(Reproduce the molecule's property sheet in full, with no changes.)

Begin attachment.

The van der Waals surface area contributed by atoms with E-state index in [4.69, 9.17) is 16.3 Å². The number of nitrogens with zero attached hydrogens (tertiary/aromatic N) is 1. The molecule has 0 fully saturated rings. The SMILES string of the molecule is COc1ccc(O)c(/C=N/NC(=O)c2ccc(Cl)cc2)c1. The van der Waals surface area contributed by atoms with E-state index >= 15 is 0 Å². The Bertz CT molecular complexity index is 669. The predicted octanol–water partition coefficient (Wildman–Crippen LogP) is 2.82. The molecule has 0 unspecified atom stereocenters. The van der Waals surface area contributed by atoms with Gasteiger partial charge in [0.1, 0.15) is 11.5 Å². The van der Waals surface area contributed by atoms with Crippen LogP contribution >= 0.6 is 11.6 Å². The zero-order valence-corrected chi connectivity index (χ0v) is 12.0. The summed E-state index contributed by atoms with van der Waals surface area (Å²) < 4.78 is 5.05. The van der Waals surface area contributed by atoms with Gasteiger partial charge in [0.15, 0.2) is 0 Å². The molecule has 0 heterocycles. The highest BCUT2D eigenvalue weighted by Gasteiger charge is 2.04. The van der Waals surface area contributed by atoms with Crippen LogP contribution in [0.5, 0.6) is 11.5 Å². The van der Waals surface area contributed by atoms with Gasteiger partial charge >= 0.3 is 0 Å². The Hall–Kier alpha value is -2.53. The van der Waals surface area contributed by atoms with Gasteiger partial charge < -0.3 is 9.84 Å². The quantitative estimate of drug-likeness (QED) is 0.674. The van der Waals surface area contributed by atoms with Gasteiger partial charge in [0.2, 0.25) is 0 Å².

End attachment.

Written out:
The van der Waals surface area contributed by atoms with E-state index in [4.69, 9.17) is 16.3 Å². The number of nitrogens with zero attached hydrogens (tertiary/aromatic N) is 1. The molecule has 0 fully saturated rings. The SMILES string of the molecule is COc1ccc(O)c(/C=N/NC(=O)c2ccc(Cl)cc2)c1. The van der Waals surface area contributed by atoms with E-state index >= 15 is 0 Å². The Bertz CT molecular complexity index is 669. The predicted octanol–water partition coefficient (Wildman–Crippen LogP) is 2.82. The molecule has 0 unspecified atom stereocenters. The van der Waals surface area contributed by atoms with Gasteiger partial charge in [0.1, 0.15) is 11.5 Å². The van der Waals surface area contributed by atoms with Crippen LogP contribution >= 0.6 is 11.6 Å². The zero-order valence-corrected chi connectivity index (χ0v) is 12.0. The summed E-state index contributed by atoms with van der Waals surface area (Å²) < 4.78 is 5.05. The van der Waals surface area contributed by atoms with Gasteiger partial charge in [0.15, 0.2) is 0 Å². The molecule has 0 heterocycles. The highest BCUT2D eigenvalue weighted by Gasteiger charge is 2.04. The van der Waals surface area contributed by atoms with Crippen LogP contribution in [0.5, 0.6) is 11.5 Å². The van der Waals surface area contributed by atoms with Gasteiger partial charge >= 0.3 is 0 Å². The Hall–Kier alpha value is -2.53. The van der Waals surface area contributed by atoms with Gasteiger partial charge < -0.3 is 9.84 Å². The quantitative estimate of drug-likeness (QED) is 0.674. The van der Waals surface area contributed by atoms with Gasteiger partial charge in [0.2, 0.25) is 0 Å².